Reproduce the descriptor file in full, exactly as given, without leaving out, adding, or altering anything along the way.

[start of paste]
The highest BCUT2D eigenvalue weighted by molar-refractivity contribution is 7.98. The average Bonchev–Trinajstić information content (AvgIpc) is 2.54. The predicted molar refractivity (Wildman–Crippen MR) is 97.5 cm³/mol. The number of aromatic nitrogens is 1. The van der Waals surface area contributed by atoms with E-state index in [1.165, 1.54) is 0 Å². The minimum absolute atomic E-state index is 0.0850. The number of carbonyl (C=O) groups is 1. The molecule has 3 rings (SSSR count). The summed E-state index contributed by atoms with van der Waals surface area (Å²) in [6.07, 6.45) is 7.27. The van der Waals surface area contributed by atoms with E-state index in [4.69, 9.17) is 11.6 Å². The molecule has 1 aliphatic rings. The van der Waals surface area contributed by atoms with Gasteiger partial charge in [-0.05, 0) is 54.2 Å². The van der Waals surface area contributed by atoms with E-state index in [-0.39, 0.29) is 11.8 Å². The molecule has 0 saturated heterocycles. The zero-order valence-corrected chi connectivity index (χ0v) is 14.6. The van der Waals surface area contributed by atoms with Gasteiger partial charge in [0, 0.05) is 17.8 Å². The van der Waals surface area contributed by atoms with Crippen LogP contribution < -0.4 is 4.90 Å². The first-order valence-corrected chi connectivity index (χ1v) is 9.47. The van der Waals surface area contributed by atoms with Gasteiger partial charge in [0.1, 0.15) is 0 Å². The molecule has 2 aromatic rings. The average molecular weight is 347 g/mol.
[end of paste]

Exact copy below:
The highest BCUT2D eigenvalue weighted by molar-refractivity contribution is 7.98. The average Bonchev–Trinajstić information content (AvgIpc) is 2.54. The predicted molar refractivity (Wildman–Crippen MR) is 97.5 cm³/mol. The number of aromatic nitrogens is 1. The van der Waals surface area contributed by atoms with E-state index in [1.165, 1.54) is 0 Å². The minimum absolute atomic E-state index is 0.0850. The number of carbonyl (C=O) groups is 1. The molecule has 3 rings (SSSR count). The summed E-state index contributed by atoms with van der Waals surface area (Å²) in [6.07, 6.45) is 7.27. The van der Waals surface area contributed by atoms with E-state index in [4.69, 9.17) is 11.6 Å². The molecule has 1 aliphatic rings. The van der Waals surface area contributed by atoms with Gasteiger partial charge in [-0.05, 0) is 54.2 Å². The van der Waals surface area contributed by atoms with E-state index in [-0.39, 0.29) is 11.8 Å². The molecule has 0 saturated heterocycles. The zero-order valence-corrected chi connectivity index (χ0v) is 14.6. The van der Waals surface area contributed by atoms with Gasteiger partial charge in [0, 0.05) is 17.8 Å². The van der Waals surface area contributed by atoms with Crippen LogP contribution < -0.4 is 4.90 Å². The first-order valence-corrected chi connectivity index (χ1v) is 9.47. The van der Waals surface area contributed by atoms with Gasteiger partial charge in [0.1, 0.15) is 0 Å². The molecule has 2 aromatic rings. The average molecular weight is 347 g/mol.